This multi-pronged campaign will help earn PFLAG a minimum of $200,000 to support their work, including efforts in communities to work directly with schools providing support, resources, training, model policy and creative programs to create an environment of respect for all children.
The video stars Betty DeGeneres, Ellen’s mom, who is involved with PFLAG, which promotes the health and well-being of lesbian, gay, bisexual and transgender persons, their families and friends.
The spot was shot by Matt Alcorn, a great D.P. and owner of Image River Films, who we use when for many of our productions. The piece was shot using his Panasonic 3700 P2 camera, and using Premiere, I was able to quickly create a new project without trans-coding and start to edit right away. I had a rough cut done quickly and went to to get the stills I needed. I really like how I can cut in a picture then create an after effects comp right in the timeline and it opens up after effects and links to the new comp. With the help of our graphics wizard Rik Bogusz we were able to get a rough cut out to our clients in one day, and then quickly make the changes they asked for. The system worked really well and was very fast and efficient. I am really getting comfortable with using a PC and so far it has been able to do as good a job as my MacPro. The real test will be when I have to do a more complicated job that involves using some of the programs that are not integrated into the CS6 package…
Work and other things have delayed finishing my report on NAB 2012 but here is the rest of my recap:
I mainly stayed around the Adobe booth to watch the presentations about the new Adobe CS6 suite. Adobe has really gone all out to lure more people to its software, especially video editors who are not buying Apple’s “new paradigm” version of Final Cut Pro. Premiere CS6 looks great and seems like a real viable alternative for people who are primarily FCP 7 users who want to future proof themselves. I feel lucky that I have Avid experience to fall back on, while I am actively learning Premiere.
My afternoon was spent meeting the folks from Dell and NVIDIA and some of the other participants in the Dell/NVIDIA/Adobe program for FCP editors who are thinking of making the switch to Adobe Premiere. We started at the Dell booth where we heard from a company that does animation using Dell workstations and had created a render farm with Dell computers.
Next we went over to see the NVIDIA booth where we saw amazing demos of Adobe and Autodesk software using CUDA technology to create amazing images. I was really impressed at the power of the cards to be able to do almost real time animation with compositions that literal had millions of particles. Each year we are seeing Moore’s laws in action in things other than memory and NVIDIA is really creating some incredible products. My Dell system with the Quadro 2000 and the Tesla GPU astonishes me every time I use it.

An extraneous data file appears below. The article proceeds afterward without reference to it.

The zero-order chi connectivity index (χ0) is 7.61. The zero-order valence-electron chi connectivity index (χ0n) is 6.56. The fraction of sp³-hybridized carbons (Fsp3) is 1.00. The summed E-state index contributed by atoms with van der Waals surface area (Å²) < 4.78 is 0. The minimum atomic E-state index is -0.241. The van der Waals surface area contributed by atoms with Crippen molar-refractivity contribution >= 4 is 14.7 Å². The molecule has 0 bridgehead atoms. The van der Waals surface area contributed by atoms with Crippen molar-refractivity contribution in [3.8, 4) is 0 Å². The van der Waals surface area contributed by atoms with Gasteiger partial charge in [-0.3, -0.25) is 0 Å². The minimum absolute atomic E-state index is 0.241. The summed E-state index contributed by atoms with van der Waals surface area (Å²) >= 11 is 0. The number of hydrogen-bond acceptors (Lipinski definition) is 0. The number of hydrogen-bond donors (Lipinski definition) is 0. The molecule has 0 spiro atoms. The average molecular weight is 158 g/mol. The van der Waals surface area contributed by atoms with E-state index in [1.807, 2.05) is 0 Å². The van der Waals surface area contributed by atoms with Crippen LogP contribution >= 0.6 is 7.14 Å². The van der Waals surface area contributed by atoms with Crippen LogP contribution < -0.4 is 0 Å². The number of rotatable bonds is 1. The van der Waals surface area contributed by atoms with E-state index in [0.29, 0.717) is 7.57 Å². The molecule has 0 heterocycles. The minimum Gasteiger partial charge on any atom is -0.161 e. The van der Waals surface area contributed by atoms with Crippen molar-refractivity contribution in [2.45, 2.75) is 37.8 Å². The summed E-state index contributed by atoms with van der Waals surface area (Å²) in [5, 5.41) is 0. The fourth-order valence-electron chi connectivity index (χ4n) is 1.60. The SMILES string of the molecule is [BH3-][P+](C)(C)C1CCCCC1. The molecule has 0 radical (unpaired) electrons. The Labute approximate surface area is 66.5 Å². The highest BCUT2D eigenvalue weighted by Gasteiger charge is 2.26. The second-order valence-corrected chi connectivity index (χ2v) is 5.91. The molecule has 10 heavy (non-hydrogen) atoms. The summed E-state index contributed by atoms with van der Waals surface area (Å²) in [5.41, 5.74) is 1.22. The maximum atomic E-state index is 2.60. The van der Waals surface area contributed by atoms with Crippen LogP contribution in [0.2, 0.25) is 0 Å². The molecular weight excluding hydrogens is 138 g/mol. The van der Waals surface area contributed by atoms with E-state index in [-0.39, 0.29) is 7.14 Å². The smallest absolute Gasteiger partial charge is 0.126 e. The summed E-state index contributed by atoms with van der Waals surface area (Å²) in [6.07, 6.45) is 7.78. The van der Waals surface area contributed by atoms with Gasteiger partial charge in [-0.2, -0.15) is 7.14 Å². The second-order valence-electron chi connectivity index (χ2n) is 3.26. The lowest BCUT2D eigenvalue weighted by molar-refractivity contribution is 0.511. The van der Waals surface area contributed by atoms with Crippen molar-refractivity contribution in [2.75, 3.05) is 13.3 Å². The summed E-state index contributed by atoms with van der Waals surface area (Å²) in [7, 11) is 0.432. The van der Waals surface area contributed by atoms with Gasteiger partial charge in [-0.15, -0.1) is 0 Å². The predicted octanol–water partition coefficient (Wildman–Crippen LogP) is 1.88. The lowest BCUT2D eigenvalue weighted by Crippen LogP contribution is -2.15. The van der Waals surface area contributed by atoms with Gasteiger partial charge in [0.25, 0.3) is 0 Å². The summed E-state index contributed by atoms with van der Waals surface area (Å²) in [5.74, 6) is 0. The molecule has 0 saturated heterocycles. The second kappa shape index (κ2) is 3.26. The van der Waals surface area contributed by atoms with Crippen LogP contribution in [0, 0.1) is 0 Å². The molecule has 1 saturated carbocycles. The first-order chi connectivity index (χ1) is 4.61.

Next we went to a Dell meeting room where we saw the next generation of the Precision line. Since they have announced them officially I can comment, and I must say that they really have done their homework and addressed many of the issues creative professionals have about their earlier iterations of workstations. The new computer is totally redesigned inside, much neater and modular and, for lack of a better word, friendly. Both the exterior and interior are sleeker and modern and they really have designed a nice system that includes having the hard drives accessible from the front without having to open up the case, which is really important for my workflow- I don’t use a san so I have my projects on internal drive that I swap out and this makes that process totally effortless. Two thumbs up from me for that feature alone.
After that we went for drinks and nosh at Firefly, a neat Tapas restaurant down the street from the convention center. We all shared our experience using the Dell workstations and the unanimous feeling was that Dell was really committed to making modern powerful systems for professionals and were totally interested in listening to us and giving us what we are looking for in a professional level computer. With Apple keeping us guessing about the future of Mac Pro’s we have to look at alternatives and the Dell Precision line is a viable solution.
I went looking at what AJA is offering. I was really interested in the Ki-Pro Quad which is a solid state recorder that handles 4K, Quad HD, 2K and HD signals. It supports 10-bit 4:4:4 and 10-bit 4:2:2 and RAW data and is also a debayer and ProRes encoder in the box.It also has a Thunderbolt port, which more and more vendors are starting to support. I see that recording on to SS Drives seems to be getting more and more popular as the price goes down- I recently purchased 2 115 SSD’s for $90 each so they are really becoming a cost effective alternative to traditional Hard Disk Drives. Aja also showed their new T-Tap, a thunderbolt adaptor that outputs HDMI and HD-SDI, which is a neat way to get video out of a Thunderbolt enabled Mac – makes the iMac look more and more like an alternative to the MacPro for some editing systems…